Hard to fathom steps parents will take, despite their murderous child

tryingtounderstand

The parents of a man behind the deadly Quebec City mosque attack have issued an open letter questioning the severity of the minimum 40-year sentence handed down to their son last week.

Alexandre Bissonnette, 29, received his sentence Friday for killing six men and injuring six others at the Islamic Cultural Centre mosque on Jan. 29, 2017.

His parents, Raymond Bissonnette and Manon Marchand, say in the letter released Monday that the sentence is the harshest imposed in Quebec since the death penalty was abolished in 1976.

They say the Crown's request for six consecutive life sentences, which would have prevented their son from seeking parole for 150 years and guaranteed that he end his life behind bars, amounted to circumventing the abolition of the death penalty and would terminate all hope of rehabilitation.

Meanwhile, Quebec Superior Court Justice Francois Huot concluded a sentence of 50 years or more would constitute cruel and unusual punishment for the 29-year-old.

Bissonnette's parents say he suffered psychological and physical bullying during his years in school that had "devastating effects" on his personality.

"If we really want to prevent such a tragedy from happening again, it seems to me that the solution is not to lock someone up forever, but rather try to better understand and prevent bullying, which is a serious societal problem that continues to make victims among our young," the letter reads.

His parents say people who commit serious crimes should still have the possibility to apply for parole after 25 years — a "glimmer of hope" they say would encourage rehabilitation.

"Unlike other countries, Canada has chosen an open-door policy, welcoming people from all over the world and giving them hope for a second chance in life," the letter says. "Why deny convicts even the faintest hope?"

Legal experts have said Bissonnette's sentence is likely to be appealed all the way to the Supreme Court.

However, it has been denounced by survivors of the attack and other Muslim community members.

Boufeldja Benabdallah, president of the mosque that was attacked, said last week that community members were stunned by the decision and felt the judge was more concerned about the dignity of the killer than that of the victims and their families.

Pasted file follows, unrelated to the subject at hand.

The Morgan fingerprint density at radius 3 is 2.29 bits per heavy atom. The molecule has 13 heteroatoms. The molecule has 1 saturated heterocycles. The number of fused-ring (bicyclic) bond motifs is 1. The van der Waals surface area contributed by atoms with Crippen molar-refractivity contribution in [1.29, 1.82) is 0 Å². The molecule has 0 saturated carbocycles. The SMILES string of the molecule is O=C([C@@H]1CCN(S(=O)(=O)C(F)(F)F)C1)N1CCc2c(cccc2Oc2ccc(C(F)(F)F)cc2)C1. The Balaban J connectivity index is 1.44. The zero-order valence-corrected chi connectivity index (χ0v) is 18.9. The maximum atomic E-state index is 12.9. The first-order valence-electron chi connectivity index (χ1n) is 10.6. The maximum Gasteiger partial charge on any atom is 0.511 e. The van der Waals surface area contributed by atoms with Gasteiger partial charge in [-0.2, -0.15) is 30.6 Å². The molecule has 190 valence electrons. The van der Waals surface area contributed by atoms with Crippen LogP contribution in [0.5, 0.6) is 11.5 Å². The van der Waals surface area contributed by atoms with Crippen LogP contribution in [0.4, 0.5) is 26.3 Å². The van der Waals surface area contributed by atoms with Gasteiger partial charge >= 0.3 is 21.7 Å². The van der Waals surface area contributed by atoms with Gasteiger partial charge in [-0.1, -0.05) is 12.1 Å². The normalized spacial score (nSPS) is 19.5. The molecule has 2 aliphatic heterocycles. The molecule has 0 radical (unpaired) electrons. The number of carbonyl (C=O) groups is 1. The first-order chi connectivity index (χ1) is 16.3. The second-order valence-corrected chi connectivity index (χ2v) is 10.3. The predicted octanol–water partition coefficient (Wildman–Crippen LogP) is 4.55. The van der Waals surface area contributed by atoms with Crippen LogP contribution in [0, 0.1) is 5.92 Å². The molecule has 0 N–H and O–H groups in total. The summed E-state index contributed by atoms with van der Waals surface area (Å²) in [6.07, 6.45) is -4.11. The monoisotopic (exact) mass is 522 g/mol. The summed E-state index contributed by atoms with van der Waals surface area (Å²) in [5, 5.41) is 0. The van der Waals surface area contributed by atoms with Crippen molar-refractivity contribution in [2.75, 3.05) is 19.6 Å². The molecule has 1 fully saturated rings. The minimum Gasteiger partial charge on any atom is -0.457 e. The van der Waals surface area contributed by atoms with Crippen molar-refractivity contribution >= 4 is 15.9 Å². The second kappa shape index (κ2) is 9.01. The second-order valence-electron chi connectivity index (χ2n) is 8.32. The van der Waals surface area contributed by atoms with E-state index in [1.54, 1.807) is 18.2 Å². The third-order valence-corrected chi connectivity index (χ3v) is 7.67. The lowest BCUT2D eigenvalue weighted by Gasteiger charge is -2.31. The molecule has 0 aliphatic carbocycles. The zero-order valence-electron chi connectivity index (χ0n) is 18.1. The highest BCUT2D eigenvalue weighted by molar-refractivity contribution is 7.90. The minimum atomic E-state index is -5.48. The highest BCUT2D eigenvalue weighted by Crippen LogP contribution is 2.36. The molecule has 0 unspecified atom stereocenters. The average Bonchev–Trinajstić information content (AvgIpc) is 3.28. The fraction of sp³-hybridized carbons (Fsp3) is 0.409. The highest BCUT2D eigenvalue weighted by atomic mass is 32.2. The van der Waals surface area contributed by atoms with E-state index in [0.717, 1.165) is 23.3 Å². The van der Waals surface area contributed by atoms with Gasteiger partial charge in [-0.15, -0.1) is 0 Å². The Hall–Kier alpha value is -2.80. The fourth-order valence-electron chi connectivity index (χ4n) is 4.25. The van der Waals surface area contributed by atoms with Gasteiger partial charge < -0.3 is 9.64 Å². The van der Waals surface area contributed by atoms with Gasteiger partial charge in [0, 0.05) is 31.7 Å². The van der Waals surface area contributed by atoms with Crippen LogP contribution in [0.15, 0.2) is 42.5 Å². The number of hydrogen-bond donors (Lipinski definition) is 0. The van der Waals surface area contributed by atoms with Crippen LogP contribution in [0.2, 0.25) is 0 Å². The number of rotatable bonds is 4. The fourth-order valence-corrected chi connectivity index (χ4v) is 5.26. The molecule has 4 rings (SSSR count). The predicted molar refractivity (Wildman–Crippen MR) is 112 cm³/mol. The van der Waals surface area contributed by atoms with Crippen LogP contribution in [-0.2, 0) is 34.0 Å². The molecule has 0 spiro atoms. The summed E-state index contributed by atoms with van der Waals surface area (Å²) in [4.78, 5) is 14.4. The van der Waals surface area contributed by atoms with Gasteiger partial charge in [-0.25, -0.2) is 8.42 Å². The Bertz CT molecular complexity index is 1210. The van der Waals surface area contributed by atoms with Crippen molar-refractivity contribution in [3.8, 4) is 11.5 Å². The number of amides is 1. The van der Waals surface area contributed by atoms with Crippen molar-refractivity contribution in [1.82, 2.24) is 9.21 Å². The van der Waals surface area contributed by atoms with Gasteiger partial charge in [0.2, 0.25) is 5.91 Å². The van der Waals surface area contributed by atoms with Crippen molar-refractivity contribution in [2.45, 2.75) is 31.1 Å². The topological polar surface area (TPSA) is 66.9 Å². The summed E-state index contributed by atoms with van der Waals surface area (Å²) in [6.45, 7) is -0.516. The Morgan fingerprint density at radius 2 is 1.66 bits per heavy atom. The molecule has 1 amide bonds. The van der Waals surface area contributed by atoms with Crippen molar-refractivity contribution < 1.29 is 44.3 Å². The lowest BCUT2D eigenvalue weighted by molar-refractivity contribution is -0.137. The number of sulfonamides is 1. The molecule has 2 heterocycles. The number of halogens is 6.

Bissonnette pleaded guilty last March to six counts of first-degree murder and six of attempted murder after he walked into the mosque during evening prayers and opened fire. The murder victims were Mamadou Tanou Barry, 42; Abdelkrim Hassane, 41; Khaled Belkacemi, 60; Aboubaker Thabti, 44; Azzeddine Soufiane, 57; and Ibrahima Barry, 39.

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Comments (23)
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mrskjun(9)

I'm sure in their heart of hearts they will never believe they raised a monster. They love their son, but I'm sure they can't help but feel his crimes are a reflection on them as parents.

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blfenton

....amounted to circumventing the abolition of the death penalty and would terminate all hope of rehabilitation.... - from OP

He sentenced his victims to death because of their religion. He deserves to rot in jail for the rest of his life.

Bruce MacArthur (the man in Toronto convicted of killing 8 gay men in horrific torturing manner) was given concurrent sentence rather than consecutive which the crown had asked for. Now, for him, because of his age he will spend the rest of his life in jail. But this, along with the above OP becomes precedent for future cases. I see nothing wrong with consecutive life sentences when you deliberately go out and kill people in such violent manners.

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Chi

I imagine it's hard to stop loving your children and wanting the best for them, even if they turn out to be monsters. Sounds like he got off easy - it should be life in prison with no possibility of parole.

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Jenn Dinosaur-Mom(5)

I have to wonder just how likely any rehabilitation would be for someone like this guy, his age is irrelevant and there are many people who get bullied and don't go out to commit mass murder!